MITA Urges FDA to Accelerate Mobile Imaging Reviews During COVID-19


Recommendations look to bring needed imaging equipment to facilities faster.

With the growing need for medical imaging to manage patients with COVID-19 infection, the Medical Imaging & Technology Alliance (MITA) asked the U.S. Food & Drug Administration (FDA) earlier this month to offer some regulatory flexibility that will make it easier for manufacturers to make needed equipment more quickly available.

“The COVID-19 pandemic poses an unprecedented health challenge. Medical imaging is playing an important role helping scientists and physicians better understand and confront COVID-19,” said Dennis Durmis, chair of the MITA Board of Directors. “Mobile imaging is a key component in responding where the crisis is most acute and imaging manufacturers are working with the FDA and other key agencies to increase the availability of medical imaging equipment where it is most needed.”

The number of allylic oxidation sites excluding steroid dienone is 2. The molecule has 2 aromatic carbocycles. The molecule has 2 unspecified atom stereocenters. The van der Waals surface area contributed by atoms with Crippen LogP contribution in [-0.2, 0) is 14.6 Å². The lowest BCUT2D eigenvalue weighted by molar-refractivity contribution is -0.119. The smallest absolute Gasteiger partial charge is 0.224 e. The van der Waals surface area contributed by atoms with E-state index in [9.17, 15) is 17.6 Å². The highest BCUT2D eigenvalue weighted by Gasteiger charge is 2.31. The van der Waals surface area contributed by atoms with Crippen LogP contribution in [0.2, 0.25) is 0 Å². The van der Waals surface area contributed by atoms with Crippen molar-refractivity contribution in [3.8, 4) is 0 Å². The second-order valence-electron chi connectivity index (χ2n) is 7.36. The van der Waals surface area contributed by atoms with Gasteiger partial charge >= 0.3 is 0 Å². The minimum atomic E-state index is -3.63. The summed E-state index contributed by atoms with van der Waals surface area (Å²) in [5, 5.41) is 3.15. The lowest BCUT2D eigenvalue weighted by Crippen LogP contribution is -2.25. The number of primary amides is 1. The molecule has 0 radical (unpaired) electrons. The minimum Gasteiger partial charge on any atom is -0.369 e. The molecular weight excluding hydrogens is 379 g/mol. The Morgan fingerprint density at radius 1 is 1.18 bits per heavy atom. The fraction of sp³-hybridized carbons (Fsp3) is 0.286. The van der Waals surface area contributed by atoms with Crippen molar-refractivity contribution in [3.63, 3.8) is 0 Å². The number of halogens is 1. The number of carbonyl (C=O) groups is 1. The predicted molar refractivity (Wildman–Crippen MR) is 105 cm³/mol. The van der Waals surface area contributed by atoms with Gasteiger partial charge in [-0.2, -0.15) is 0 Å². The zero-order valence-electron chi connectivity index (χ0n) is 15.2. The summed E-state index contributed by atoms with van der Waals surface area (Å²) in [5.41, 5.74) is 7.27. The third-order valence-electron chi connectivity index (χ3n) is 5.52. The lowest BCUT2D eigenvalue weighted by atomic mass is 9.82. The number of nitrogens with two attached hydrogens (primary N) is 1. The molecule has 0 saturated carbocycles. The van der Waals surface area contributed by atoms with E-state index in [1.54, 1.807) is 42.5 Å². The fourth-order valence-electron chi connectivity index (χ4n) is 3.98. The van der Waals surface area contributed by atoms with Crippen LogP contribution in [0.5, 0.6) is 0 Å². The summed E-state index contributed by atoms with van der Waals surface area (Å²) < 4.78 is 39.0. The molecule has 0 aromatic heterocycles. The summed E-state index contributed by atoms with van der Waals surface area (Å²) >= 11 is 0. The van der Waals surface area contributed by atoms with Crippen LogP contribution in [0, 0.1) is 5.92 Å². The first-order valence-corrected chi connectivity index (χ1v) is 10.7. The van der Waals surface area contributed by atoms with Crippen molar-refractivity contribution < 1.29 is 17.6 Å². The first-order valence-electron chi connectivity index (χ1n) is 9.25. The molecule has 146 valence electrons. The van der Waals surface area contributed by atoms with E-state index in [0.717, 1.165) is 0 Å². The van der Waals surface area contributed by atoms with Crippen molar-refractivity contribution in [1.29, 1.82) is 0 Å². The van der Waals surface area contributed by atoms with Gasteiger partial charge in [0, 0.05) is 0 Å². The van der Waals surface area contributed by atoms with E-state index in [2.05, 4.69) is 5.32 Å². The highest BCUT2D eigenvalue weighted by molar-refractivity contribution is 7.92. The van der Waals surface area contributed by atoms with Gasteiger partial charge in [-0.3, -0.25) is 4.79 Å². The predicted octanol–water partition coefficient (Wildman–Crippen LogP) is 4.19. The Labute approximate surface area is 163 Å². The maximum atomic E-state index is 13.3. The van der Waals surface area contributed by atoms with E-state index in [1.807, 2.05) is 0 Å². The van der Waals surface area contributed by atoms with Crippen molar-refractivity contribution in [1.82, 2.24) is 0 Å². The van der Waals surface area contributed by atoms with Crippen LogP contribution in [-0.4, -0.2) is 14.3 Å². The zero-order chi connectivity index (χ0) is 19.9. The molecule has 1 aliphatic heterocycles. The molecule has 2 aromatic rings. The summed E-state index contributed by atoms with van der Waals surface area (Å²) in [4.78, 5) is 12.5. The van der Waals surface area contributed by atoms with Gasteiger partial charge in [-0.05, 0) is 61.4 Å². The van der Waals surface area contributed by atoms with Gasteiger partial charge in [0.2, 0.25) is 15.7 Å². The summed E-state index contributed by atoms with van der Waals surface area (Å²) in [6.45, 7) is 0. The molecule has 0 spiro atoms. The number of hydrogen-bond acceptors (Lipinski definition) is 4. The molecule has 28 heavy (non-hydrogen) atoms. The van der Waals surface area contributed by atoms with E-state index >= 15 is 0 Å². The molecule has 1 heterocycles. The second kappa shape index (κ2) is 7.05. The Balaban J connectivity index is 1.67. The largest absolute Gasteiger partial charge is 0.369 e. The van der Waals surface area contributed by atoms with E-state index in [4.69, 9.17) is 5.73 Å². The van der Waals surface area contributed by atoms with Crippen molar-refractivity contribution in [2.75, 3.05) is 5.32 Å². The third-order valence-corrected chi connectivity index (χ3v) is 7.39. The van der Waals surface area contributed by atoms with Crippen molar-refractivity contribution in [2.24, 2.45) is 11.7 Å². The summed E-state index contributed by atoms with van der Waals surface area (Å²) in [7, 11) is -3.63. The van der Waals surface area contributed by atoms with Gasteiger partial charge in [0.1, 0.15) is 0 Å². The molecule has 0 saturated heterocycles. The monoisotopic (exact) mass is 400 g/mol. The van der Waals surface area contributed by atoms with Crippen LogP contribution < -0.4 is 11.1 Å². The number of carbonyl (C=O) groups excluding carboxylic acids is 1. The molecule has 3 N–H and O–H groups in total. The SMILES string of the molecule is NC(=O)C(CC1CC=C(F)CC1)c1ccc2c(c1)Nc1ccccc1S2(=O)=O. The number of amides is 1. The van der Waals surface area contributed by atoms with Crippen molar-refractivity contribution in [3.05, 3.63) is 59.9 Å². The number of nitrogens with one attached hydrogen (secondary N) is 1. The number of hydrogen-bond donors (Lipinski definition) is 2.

To hasten the arrival of these tools in the clinical environment, MITA has requested the FDA:

  • Temporarily prioritize review and clearance for medical imaging devices, including mobile X-Ray systems, CT scanners, and portable ultrasound, as these modalities play a role in COVID-19 management.

  • Leverage third party review recommendations for current imaging device submissions, when possible, and expediate accession numbers for 510(k) cleared products that are being imported to address the pandemic.

  • Temporarily grant greater flexibility for static-to-mobile conversions for 510(k) cleared medical imaging systems.

  • Grant temporary flexibility to use alternate components and supplier qualification in an effort to meet increased demand.

  • Assess the full impact of facility and importation customs inspections on timely delivery of medical imaging devices, and, potentially, postpone inspections until the pandemic has lessened.

  • Collaborate with the Department of Homeland Security and other government agencies to satisfy the growing demand for medical imaging devices in the most heavily affected areas, as well as facilitate movement of personnel servicing the equipment.

While none of these measures would impact the safety and efficacy of medical imaging devices, Durmis said, acting on these recommendations would make it easier to deliver vital medical imaging equipment during a time when need is critical.

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